Revisiting Older Works, or ‘What Was I Thinking?’

Earlier this year, an article about my four Quilt National quilts appeared here  http://quiltnationalartists.com/journey-landscape-alison-schwabe/  and it seemed a good place to start a broader study for a powerpoint presentation I was asked to give to a  meeting of Ozquilt in Perth WA last month.  It was suggested I might talk on inspirations, themes and my processes.  Naturally, revisiting mixed media work and quilt making done over 35+ years led to  the rediscovery of many works I’d pushed to the back of my memory – some for very good reasons indeed!  Here’s a pair of works made 7 years apart on the theme of water as a major force of nature shaping landscape:

floodwaters #2

Still Waters #2,  1993.   That year we were living in the USA, and early summer  floods occurred all down the mighty Mississippi River valley, leaving thousands of people flooded out, destroying many homes and much infrastructure.  There were many dramatic and harrowing stories in the media, all of which prompted this piece.  Now, the ‘What Was I Thinking?’ bit may be obvious to you, but didn’t occur to me at the time: floodwaters, whether seeping or pouring over a tiled floor are not clear and sparkly!  I still have this piece, and now put it in the category of ‘not a great one’ but a work I had to make, nevertheless.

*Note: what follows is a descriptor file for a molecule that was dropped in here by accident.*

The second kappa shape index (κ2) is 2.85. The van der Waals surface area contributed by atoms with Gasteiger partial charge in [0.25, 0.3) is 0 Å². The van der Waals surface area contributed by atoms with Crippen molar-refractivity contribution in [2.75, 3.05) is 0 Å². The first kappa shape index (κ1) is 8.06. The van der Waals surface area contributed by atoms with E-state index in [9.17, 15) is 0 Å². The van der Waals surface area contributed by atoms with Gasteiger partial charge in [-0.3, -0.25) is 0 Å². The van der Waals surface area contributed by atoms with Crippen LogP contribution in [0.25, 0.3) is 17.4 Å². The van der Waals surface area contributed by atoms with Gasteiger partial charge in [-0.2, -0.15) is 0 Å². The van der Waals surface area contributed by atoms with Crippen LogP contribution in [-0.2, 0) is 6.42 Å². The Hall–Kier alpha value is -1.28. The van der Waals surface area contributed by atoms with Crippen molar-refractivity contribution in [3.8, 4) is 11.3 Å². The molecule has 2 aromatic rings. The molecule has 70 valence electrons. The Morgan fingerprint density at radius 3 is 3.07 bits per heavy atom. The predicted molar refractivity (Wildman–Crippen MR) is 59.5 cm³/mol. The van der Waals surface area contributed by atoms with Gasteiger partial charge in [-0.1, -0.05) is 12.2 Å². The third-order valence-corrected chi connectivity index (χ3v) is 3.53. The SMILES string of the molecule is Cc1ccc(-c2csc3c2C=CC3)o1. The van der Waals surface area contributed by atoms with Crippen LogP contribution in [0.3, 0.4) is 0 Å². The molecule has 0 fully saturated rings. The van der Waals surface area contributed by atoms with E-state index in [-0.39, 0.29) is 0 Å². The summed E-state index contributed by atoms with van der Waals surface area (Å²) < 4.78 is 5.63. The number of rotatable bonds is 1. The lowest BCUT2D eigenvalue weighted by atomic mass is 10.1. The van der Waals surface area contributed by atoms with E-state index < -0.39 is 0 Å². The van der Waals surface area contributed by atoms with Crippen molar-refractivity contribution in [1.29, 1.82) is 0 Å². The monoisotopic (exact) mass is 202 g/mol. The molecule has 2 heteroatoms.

Flood 1 blog

Flood,  2000    This flood piece got the swirling muddy waters right – because by this time I was more focused the powerful force of water in/on landscape.  I don’t think this is an especially wonderful a quilt, either, and hardly surprises me it is still ‘In Artist’s Collection’   Again, it had to be made, probably so I could move on.  The murky green main fabric is quilted with freehand water current lines, though they’re hard to see in the clear nylon thread I used in the twin top stitch needle.  Although I have revealed something about this work, it still amazes me that I actually made this one – another ‘What Was I thinking?’ piece.

 

 

 

 

 

 

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